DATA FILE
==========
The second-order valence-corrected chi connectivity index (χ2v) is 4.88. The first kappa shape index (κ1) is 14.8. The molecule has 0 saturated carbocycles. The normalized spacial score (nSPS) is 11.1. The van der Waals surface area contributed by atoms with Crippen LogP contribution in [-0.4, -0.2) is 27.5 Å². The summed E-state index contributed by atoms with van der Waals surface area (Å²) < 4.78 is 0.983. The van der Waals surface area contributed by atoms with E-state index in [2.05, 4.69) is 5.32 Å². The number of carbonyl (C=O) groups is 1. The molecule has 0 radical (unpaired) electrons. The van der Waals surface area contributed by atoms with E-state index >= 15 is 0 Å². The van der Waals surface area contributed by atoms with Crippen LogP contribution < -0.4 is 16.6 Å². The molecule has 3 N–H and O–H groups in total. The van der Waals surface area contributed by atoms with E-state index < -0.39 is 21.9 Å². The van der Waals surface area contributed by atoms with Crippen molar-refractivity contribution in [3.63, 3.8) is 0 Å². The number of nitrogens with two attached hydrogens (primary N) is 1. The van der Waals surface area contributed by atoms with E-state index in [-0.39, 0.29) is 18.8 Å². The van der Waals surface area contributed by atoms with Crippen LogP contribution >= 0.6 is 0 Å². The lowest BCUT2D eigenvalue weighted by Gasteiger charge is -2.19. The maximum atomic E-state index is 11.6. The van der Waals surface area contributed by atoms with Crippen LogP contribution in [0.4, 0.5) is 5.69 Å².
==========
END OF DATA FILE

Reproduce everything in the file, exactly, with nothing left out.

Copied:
The second-order valence-corrected chi connectivity index (χ2v) is 4.88. The first kappa shape index (κ1) is 14.8. The molecule has 0 saturated carbocycles. The normalized spacial score (nSPS) is 11.1. The van der Waals surface area contributed by atoms with Crippen LogP contribution in [-0.4, -0.2) is 27.5 Å². The summed E-state index contributed by atoms with van der Waals surface area (Å²) < 4.78 is 0.983. The van der Waals surface area contributed by atoms with E-state index in [2.05, 4.69) is 5.32 Å². The number of carbonyl (C=O) groups is 1. The molecule has 0 radical (unpaired) electrons. The van der Waals surface area contributed by atoms with E-state index >= 15 is 0 Å². The van der Waals surface area contributed by atoms with Crippen LogP contribution < -0.4 is 16.6 Å². The molecule has 3 N–H and O–H groups in total. The van der Waals surface area contributed by atoms with E-state index < -0.39 is 21.9 Å². The van der Waals surface area contributed by atoms with Crippen molar-refractivity contribution in [3.63, 3.8) is 0 Å². The number of nitrogens with two attached hydrogens (primary N) is 1. The van der Waals surface area contributed by atoms with E-state index in [-0.39, 0.29) is 18.8 Å². The van der Waals surface area contributed by atoms with Crippen LogP contribution >= 0.6 is 0 Å². The lowest BCUT2D eigenvalue weighted by Gasteiger charge is -2.19. The maximum atomic E-state index is 11.6. The van der Waals surface area contributed by atoms with Crippen LogP contribution in [0.4, 0.5) is 5.69 Å².